|Entry into Jerusalem, Pietro Lorenzetti 1320
|Saint Justina of Padua with a palm frond,
Bartolo Montagna 1490s
|Copper Sulfate (vitriol of copper)
All lead precipitating out of the glass must be removed with diligence, throwing it away, so that it does not make the bottom of the crucible break out, as can happen. Return the glass that was thrown in water to the crucible and leave it to clarify for a day. Then add the color using the powder, made chemically by the dry distillation of vitriol of copper [chapter 31]. Also, add a little crocus of iron, but very little. The result will be a most marvelous beautiful green, the best that I ever made. It will seem just like an emerald of ancient oriental rock, and you can use it in every sort of job.The "crocus of iron" mentioned above is simply iron oxide or 'rust' as it is more commonly known. The "vitriol of copper" he refers to is copper sulfate. Neri forms it in a laborious process that involves cutting copper sheet into small, coin-sized pieces, mixing it with sulfur, heating in the furnace and then reprocessing it several times. The result is then added to water and the soluble part is further processed, filtered and evaporated. The final product is a pure blue crystalline material that has uses for our alchemist that go far beyond glassmaking, as he alludes to in the final sentence of the book:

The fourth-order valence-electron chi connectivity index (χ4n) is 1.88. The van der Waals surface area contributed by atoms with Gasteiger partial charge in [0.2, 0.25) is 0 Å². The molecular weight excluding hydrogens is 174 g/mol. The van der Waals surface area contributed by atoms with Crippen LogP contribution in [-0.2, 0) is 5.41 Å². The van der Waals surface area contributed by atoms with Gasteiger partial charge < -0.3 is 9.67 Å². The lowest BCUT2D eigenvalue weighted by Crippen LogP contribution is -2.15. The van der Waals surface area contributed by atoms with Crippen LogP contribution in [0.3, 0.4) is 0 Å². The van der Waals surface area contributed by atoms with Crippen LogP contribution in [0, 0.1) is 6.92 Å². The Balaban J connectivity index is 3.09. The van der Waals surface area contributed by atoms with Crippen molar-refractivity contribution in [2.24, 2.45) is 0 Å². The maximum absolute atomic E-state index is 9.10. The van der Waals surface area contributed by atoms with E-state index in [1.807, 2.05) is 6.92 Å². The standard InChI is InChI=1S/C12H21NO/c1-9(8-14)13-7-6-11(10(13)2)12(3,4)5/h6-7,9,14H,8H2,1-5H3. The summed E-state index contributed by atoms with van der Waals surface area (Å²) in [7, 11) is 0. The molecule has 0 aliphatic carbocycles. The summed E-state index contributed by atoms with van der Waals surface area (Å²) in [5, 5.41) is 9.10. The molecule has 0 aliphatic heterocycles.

Although I have placed here the way to make this powder with much clarity, do not presuppose that I have described a way to make something ordinary, but rather a true treasure of nature, and this for the delight of kind and curious spirits.*This post first appeared her in a slightly different form on 25 October 2013.